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23 July 2016 | The Economist
In most countries, the percentage of the population that smokes cigarettes has shrunk since 2000. Most of the exceptions are in Africa. According to data collected by the World Health Organisation (WHO), smoking rates have increased in only 27 countries over the past 15 years; 17 are in Africa. Congo-Brazzaville has witnessed the most staggering spike: 22% of its people admitted to smoking regularly in 2015, up from 6% in 2000. Nearly half of Congolese men now light up. The share of smokers in Cameroon more than doubled in the same period as well, from 7% to 22%. Read more...
8 June 2016 | Eyewitness News
Former Truth and Reconciliation Commissioner Yasmin Sookasays 20 years after the first hearings of the Truth and Reconciliation Commission (TRC), South Africa is still a deeply traumatised country. Sooka is one of 13 former commissioners interviewed by Eyewitness News for a special series of podcasts, focusing on the state of reconciliation in the country today, 17 years after the commission handed in its report. She has asked what South Africa needs to do to realise, what she calls, the dream of the Constitution. Read more.
International Workshop on Inequality and Middle Class Development in Africa
Cape Town, 4-6 May 2016
Against the background of a renewed interest in the impact of the distribution of income and wealth on socioeconomic development, this workshop focused on the potential of an emerging middle class in Africa to foster inclusive growth and play a transformative socio-political role in their respective countries. The workshop was organized by the GIGA German Institute of Global and Area Studies in cooperation with the Institute for Justice and Reconciliation (IJRI) and SALDRU. In the course of three days, it provided participants with the opportunity to critically engage with questions around the development of a middle class in Africa from different perspectives. Participants presented current research results, structured the debate and exchanged ideas between research and policy making, and deliberated on joint strategies for a more integrated approach to the understanding of middle class formation, its segmentation, as well as its political and social orientations. Please see here for information about the workshop and to view the presentations.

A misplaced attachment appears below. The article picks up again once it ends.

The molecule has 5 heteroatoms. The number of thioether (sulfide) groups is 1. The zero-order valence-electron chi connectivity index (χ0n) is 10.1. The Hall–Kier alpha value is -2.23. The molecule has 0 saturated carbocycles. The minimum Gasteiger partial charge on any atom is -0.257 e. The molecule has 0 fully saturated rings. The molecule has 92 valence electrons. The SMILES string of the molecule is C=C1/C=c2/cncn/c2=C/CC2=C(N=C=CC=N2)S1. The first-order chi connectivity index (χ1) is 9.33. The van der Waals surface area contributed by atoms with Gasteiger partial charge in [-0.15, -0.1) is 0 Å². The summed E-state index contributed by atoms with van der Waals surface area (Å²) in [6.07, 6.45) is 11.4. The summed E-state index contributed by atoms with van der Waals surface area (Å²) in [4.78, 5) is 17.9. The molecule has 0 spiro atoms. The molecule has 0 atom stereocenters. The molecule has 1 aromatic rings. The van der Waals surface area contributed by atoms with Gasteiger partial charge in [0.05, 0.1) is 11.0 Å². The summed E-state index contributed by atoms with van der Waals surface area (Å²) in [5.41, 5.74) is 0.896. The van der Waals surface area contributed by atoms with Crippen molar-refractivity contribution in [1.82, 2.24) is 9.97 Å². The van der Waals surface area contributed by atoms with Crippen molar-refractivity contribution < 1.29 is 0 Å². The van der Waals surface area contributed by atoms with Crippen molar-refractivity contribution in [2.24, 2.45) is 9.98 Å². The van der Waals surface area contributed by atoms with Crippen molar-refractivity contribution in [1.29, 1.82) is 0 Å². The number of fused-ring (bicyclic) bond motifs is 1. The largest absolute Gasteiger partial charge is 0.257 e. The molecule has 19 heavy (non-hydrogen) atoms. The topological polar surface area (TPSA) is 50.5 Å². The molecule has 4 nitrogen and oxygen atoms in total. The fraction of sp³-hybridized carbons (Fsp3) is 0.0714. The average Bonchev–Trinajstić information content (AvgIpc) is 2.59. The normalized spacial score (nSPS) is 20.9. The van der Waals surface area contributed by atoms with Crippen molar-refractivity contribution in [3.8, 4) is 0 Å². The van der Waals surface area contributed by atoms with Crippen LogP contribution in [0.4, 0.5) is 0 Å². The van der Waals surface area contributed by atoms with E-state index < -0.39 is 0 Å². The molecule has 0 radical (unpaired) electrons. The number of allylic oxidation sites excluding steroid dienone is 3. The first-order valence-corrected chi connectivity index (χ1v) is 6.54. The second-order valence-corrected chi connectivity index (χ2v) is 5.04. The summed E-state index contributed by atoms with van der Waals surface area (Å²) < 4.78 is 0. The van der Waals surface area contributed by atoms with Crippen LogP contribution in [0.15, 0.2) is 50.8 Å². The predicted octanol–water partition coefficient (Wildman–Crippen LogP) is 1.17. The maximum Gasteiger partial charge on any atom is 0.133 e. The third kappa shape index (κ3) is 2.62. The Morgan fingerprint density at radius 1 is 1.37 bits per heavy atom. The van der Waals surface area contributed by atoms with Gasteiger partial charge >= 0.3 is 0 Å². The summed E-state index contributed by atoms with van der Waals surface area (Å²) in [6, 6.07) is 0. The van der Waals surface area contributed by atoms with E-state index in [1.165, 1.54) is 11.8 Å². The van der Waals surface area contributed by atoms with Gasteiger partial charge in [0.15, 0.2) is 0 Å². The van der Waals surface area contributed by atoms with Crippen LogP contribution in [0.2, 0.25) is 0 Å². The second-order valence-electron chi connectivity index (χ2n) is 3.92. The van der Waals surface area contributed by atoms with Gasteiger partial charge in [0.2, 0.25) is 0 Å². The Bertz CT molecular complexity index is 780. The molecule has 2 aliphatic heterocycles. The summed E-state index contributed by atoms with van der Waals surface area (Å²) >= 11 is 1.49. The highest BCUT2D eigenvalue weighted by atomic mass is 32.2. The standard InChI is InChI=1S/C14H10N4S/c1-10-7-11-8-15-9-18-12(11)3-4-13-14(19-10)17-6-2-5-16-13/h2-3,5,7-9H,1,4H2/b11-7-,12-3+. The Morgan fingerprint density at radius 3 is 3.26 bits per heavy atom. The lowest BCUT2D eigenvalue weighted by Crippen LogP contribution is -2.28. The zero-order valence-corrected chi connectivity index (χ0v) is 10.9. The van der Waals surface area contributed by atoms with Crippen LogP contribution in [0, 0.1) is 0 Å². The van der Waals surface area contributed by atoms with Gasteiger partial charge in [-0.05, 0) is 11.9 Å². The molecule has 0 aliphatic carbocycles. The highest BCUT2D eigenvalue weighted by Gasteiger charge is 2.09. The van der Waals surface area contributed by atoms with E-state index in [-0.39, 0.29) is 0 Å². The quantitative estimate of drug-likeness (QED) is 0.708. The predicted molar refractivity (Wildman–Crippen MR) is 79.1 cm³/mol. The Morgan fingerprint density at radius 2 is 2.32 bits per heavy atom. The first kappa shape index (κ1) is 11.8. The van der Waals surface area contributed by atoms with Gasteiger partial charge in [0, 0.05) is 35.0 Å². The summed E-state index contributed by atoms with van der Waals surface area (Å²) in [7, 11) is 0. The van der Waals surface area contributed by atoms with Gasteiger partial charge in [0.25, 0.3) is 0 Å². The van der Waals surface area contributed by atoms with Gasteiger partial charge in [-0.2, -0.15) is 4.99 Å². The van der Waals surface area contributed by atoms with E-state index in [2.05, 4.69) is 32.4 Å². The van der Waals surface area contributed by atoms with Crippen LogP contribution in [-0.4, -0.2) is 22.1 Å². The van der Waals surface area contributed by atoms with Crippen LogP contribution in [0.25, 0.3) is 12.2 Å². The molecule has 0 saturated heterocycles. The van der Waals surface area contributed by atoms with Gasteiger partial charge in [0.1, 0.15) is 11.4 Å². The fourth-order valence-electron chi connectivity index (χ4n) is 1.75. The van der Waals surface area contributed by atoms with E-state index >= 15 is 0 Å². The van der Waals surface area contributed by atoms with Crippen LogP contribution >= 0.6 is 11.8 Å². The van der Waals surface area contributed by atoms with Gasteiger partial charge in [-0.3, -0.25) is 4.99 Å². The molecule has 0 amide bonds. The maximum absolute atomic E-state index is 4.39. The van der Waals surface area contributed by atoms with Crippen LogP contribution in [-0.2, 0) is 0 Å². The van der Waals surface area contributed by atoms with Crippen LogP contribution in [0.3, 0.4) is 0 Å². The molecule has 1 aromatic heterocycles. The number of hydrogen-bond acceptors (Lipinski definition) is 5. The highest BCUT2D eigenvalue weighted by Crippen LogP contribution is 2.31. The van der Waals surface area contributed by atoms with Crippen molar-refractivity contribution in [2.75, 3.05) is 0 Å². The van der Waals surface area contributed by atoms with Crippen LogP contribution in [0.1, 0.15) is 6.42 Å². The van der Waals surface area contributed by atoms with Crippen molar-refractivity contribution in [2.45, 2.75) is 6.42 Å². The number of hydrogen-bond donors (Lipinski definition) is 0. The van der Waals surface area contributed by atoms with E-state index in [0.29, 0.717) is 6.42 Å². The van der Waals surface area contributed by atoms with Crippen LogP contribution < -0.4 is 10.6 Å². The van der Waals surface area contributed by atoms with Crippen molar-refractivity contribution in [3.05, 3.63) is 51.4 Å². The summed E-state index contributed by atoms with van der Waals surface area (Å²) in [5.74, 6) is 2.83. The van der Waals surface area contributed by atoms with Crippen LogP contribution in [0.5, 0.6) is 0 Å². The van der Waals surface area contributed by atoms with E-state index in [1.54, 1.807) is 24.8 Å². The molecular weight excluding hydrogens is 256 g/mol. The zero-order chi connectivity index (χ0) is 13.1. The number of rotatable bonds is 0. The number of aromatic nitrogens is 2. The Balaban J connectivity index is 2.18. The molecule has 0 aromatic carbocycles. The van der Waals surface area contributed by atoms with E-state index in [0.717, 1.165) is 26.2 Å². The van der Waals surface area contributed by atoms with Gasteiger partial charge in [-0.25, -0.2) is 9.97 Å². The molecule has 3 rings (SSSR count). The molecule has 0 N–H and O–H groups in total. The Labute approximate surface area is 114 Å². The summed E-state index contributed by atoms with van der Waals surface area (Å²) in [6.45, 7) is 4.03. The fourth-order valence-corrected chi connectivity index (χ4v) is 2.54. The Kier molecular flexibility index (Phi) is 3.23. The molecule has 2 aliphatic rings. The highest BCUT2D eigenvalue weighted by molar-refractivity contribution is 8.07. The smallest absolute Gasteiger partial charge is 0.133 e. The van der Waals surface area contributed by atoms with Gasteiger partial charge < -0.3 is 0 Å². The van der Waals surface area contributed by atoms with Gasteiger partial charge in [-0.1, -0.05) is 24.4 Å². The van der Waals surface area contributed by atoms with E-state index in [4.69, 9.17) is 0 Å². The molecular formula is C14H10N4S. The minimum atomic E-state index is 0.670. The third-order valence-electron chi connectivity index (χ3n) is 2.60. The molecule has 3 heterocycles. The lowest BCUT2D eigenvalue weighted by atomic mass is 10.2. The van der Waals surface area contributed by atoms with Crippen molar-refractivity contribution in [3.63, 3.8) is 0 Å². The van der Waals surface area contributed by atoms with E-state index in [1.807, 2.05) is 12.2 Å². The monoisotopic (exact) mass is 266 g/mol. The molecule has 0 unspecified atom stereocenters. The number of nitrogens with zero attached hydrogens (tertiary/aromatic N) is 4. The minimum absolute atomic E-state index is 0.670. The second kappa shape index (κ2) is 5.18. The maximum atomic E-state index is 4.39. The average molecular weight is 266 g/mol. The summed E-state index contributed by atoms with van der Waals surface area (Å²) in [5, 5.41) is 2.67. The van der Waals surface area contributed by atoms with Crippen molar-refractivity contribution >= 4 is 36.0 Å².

Estimating the labour market effects of a large increase in the agricultural minimum wage on rural farmworkers in SA
Wednesday, 27 July 2016
This Wednesday's seminar will be presented by Ihsaan Bassier, an economics honours student working as a research assistant under the supervision of Vimal Ranchhod in SALDRU.
In March 2013, the agricultural minimum wage was increased from R69 per day to R105 per day; an increase of just over 50%. This affected over 80% of agricultural workers at the time. We investigate the effects of this law on earnings, employment and hours of work on rural agricultural workers, using multiple waves of Quarterly Labour Force Survey (QLFS) data. We find that real wages increased substantially after the law, with the mode of the earnings distribution shifting to the new minimum, although there appears to be substantial levels of non-compliance. Employment in this sector fell by 4 percentage points, or about 14%, over the remaining quarters of 2013. How much of this temporal decrease can be causally attributed to the law is difficult to establish.
* Please note that the results presented here are preliminary and that the research is ongoing.
Lunch: 12.30-13.00, Staff Lounge, 4th Floor
Seminar: 13.00-14.00, Seminar Room, 4th Floor
Nicola Branson and Tanya Byker
Katherine Eyal and Justine Burns
Hana Ross, Jean Tesche and Nicole Vellios
Cally Ardington, Till Bärnighausen, Anne Case and Alicia Menendez
Arden Finn and Vimal Ranchhod
Cally Ardington, Till Barnighausen, Anne Case and Alicia Menendez
Nicola Branson and Tanya Byker
Ingrid Woolard, Rebecca Metz, Gabriela Inchauste, Nora Lustig and Mashekwa Maboshe
Gabriela Inchauste, Nora Lustig, Mashekwa Maboshe, Catriona Purfield and Ingrid Woolard